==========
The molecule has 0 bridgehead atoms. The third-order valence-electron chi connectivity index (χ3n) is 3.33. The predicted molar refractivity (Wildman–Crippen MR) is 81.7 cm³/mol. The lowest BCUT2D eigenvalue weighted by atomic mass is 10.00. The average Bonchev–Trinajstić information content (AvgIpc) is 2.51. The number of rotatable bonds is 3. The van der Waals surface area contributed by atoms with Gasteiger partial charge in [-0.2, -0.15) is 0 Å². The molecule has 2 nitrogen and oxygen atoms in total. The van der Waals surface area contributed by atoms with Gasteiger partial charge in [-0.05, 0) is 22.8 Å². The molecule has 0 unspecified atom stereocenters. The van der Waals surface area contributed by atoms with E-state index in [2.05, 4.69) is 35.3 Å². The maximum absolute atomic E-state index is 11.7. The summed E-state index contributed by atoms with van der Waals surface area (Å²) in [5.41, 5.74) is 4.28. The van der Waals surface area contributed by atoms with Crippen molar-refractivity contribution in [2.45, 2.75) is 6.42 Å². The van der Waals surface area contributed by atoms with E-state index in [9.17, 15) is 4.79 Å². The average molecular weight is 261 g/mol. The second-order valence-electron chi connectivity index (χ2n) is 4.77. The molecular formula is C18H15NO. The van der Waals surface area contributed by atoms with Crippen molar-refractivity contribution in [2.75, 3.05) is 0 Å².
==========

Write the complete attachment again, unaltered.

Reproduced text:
The molecule has 0 bridgehead atoms. The third-order valence-electron chi connectivity index (χ3n) is 3.33. The predicted molar refractivity (Wildman–Crippen MR) is 81.7 cm³/mol. The lowest BCUT2D eigenvalue weighted by atomic mass is 10.00. The average Bonchev–Trinajstić information content (AvgIpc) is 2.51. The number of rotatable bonds is 3. The van der Waals surface area contributed by atoms with Gasteiger partial charge in [-0.2, -0.15) is 0 Å². The molecule has 2 nitrogen and oxygen atoms in total. The van der Waals surface area contributed by atoms with Gasteiger partial charge in [-0.05, 0) is 22.8 Å². The molecule has 0 unspecified atom stereocenters. The van der Waals surface area contributed by atoms with E-state index in [2.05, 4.69) is 35.3 Å². The maximum absolute atomic E-state index is 11.7. The summed E-state index contributed by atoms with van der Waals surface area (Å²) in [5.41, 5.74) is 4.28. The van der Waals surface area contributed by atoms with Crippen molar-refractivity contribution in [2.45, 2.75) is 6.42 Å². The van der Waals surface area contributed by atoms with E-state index in [9.17, 15) is 4.79 Å². The average molecular weight is 261 g/mol. The second-order valence-electron chi connectivity index (χ2n) is 4.77. The molecular formula is C18H15NO. The van der Waals surface area contributed by atoms with Crippen molar-refractivity contribution in [2.75, 3.05) is 0 Å².